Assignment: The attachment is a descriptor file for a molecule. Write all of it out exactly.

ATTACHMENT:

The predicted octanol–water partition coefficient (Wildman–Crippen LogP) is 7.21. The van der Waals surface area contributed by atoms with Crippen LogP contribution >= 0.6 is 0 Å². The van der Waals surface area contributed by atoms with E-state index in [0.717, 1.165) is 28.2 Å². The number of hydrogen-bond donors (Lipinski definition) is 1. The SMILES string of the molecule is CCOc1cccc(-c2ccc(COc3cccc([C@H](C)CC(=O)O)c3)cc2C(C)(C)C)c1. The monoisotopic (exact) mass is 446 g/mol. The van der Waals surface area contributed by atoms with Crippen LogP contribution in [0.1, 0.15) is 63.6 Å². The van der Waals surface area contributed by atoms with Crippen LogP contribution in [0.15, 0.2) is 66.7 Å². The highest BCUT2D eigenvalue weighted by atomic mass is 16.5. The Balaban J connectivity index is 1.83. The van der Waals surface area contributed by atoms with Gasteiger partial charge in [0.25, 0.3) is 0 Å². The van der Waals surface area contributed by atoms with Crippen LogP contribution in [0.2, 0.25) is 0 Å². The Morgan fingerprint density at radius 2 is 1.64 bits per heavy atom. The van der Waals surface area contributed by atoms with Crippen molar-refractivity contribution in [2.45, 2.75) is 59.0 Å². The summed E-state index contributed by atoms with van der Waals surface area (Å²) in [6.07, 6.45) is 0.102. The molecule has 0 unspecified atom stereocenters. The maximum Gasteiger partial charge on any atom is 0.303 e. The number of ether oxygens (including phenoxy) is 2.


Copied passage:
The predicted octanol–water partition coefficient (Wildman–Crippen LogP) is 7.21. The van der Waals surface area contributed by atoms with Crippen LogP contribution >= 0.6 is 0 Å². The van der Waals surface area contributed by atoms with E-state index in [0.717, 1.165) is 28.2 Å². The number of hydrogen-bond donors (Lipinski definition) is 1. The SMILES string of the molecule is CCOc1cccc(-c2ccc(COc3cccc([C@H](C)CC(=O)O)c3)cc2C(C)(C)C)c1. The monoisotopic (exact) mass is 446 g/mol. The van der Waals surface area contributed by atoms with Crippen LogP contribution in [0.1, 0.15) is 63.6 Å². The van der Waals surface area contributed by atoms with Crippen LogP contribution in [0.15, 0.2) is 66.7 Å². The highest BCUT2D eigenvalue weighted by atomic mass is 16.5. The Balaban J connectivity index is 1.83. The van der Waals surface area contributed by atoms with Gasteiger partial charge in [0.25, 0.3) is 0 Å². The van der Waals surface area contributed by atoms with Crippen LogP contribution in [0.2, 0.25) is 0 Å². The Morgan fingerprint density at radius 2 is 1.64 bits per heavy atom. The van der Waals surface area contributed by atoms with Crippen molar-refractivity contribution in [2.45, 2.75) is 59.0 Å². The summed E-state index contributed by atoms with van der Waals surface area (Å²) in [6.07, 6.45) is 0.102. The molecule has 0 unspecified atom stereocenters. The maximum Gasteiger partial charge on any atom is 0.303 e. The number of ether oxygens (including phenoxy) is 2.